It’s inevitable that sovereign bond markets of bankrupt sovereigns will fall apart. From Matthew Piepenburg at goldswitzerland.com:
The slow but steady implosion of global bond markets is no longer a debate but fact. Knowing this, investors can better brace themselves for the policy and market reactions to come.
Below, we once again follow the patterns of math and cycles (as well as the open failure of policy makers) to foresee the direction of risk assets, currencies and gold.
The End of Negative Yields: Anything but a Good Sign
Recently, Bloomberg happily announced that the era of “negative yielding” (which technically means “defaulting”) USD bonds is over as yields are now “nominally positive.”
“Great news!” they tell the huddling masses.
Nothing, however, could be further from the truth.
Let me repeat that: Nothing could be further from the truth.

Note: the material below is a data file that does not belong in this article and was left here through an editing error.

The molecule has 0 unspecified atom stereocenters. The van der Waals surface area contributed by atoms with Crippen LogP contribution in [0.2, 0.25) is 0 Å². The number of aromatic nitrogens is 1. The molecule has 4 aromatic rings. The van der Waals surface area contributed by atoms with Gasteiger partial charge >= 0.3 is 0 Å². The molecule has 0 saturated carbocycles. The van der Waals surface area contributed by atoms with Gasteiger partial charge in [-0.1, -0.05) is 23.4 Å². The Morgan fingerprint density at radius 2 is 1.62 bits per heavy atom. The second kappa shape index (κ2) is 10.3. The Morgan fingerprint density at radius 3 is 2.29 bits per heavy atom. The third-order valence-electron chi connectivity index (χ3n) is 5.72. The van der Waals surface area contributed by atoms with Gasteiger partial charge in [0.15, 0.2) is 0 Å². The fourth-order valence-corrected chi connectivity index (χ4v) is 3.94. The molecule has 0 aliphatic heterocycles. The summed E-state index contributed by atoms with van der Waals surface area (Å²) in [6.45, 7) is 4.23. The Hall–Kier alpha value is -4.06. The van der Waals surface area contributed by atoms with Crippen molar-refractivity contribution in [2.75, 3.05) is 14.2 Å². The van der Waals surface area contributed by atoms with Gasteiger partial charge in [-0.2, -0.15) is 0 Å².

Yields are only outpacing already embarrassing inflation metrics because bond prices, which move inversely to yields, are tanking in a world which no longer wants or trust USD-based IOUs.
In other words: All this means is that bonds are tanking and inflation is roaring at the same time.
Furthermore, this so-called “return to normalcy” in positive nominal yields is in fact a neon-flashing sign (or needle) pointing toward the end (and bursting) of a global debt bubble in government bonds.
What’s worse, and as the following graph makes objectively clear, is that it’s not just sovereign bonds that are tanking, but the entire credit asset class, from CMBS to Investment Grade.